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Lactose intolerance: Clinical manifestations, diagnosis, and management

Heinz F Hammer, MD
Christoph Högenauer, MD
Section Editor
Lawrence S Friedman, MD
Deputy Editor
Shilpa Grover, MD, MPH, AGAF


Intolerance to lactose-containing foods is common [1]. Clinical symptoms of lactose intolerance include abdominal pain, flatulence, and diarrhea after ingestion of milk or milk-containing products. These symptoms have been attributed to lactose malabsorption, which results from low levels of small intestinal lactase, which may be due to mucosal injury or, much more commonly, reduced genetic expression of the enzyme lactase-phlorizin hydrolase. This topic will review the clinical manifestations, diagnosis, and management of lactose intolerance. Other causes of malabsorption are discussed in detail, separately. (See "Mechanisms of nutrient absorption and malabsorption" and "Clinical features and diagnosis of malabsorption" and "Overview of the treatment of malabsorption".)


Lactase deficiency – Lactase deficiency is characterized by an intestinal brush border lactase enzyme activity that is lower than that of normal individuals.

Lactose malabsorption – Lactose malabsorption is characterized by a failure of the small bowel to absorb a sizable fraction of ingested lactose.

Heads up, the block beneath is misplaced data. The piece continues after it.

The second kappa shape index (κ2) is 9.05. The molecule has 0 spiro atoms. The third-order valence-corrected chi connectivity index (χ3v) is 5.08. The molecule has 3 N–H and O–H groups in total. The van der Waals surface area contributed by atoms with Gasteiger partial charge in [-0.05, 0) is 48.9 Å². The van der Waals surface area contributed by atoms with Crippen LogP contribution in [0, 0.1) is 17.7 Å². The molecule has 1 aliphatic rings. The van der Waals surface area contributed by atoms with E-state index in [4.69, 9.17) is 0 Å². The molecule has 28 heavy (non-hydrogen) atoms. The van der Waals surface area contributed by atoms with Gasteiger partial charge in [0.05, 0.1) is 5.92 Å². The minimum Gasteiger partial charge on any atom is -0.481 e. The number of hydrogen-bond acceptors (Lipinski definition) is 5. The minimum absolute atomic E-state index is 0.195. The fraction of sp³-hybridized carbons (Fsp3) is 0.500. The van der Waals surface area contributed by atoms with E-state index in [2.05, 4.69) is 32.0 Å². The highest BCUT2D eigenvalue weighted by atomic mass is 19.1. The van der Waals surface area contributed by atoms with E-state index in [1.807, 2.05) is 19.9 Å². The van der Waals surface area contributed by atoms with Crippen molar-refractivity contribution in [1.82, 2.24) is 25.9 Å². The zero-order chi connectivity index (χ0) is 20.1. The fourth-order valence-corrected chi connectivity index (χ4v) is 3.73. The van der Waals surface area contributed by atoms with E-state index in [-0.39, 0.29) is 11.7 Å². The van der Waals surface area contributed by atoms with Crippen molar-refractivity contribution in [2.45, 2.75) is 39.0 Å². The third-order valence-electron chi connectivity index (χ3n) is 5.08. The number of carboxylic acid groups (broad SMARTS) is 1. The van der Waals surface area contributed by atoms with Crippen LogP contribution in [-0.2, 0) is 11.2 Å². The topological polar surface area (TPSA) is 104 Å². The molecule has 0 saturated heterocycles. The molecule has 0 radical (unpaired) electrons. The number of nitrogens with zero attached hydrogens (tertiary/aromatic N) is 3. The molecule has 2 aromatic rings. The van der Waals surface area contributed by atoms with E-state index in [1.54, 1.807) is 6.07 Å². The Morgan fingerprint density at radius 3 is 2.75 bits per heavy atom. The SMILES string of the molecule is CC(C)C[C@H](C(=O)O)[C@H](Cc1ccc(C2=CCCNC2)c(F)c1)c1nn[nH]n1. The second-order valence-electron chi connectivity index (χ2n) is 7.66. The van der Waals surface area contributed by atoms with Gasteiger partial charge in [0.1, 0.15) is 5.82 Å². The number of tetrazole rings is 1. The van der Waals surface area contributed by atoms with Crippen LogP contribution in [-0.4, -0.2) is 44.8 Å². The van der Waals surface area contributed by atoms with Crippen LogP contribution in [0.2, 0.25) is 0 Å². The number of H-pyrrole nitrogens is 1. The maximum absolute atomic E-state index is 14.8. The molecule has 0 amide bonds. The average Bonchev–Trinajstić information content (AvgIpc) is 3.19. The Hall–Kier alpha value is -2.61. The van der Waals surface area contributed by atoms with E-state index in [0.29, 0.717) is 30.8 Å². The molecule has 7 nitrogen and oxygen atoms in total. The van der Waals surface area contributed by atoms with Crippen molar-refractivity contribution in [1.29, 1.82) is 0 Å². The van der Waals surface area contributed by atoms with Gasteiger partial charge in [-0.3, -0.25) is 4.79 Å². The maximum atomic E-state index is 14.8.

Lactose intolerance – Lactose intolerance is a clinical syndrome in which lactose ingestion causes symptoms (eg, abdominal pain, bloating, flatulence, diarrhea) due to lactose malabsorption.


The prevalence of lactase deficiency has been described in most regions of the world and in people with diverse ethnic backgrounds. However, the prevalence of lactose malabsorption and lactose intolerance is unclear due to methodological limitations of existing studies that have used varying definitions of lactose malabsorption and intolerance. Evaluation of epidemiological trends suggests that the prevalence of lactose intolerance varies across racial and ethnic groups, with the lowest prevalence in Europeans and European Americans and higher prevalence in African Americans, Hispanics, Asians, Asian Americans, and Native Americans. In Africa, some ethnic groups have high rates of lactase intolerance (South Nigerian, Hausa, Bantu), while others have low rates (Hima, Tutsi, nomadic Fulani). The prevalence of lactose malabsorption and intolerance are low in children younger than six years and increases with age [2,3].

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Literature review current through: Nov 2017. | This topic last updated: Nov 28, 2017.
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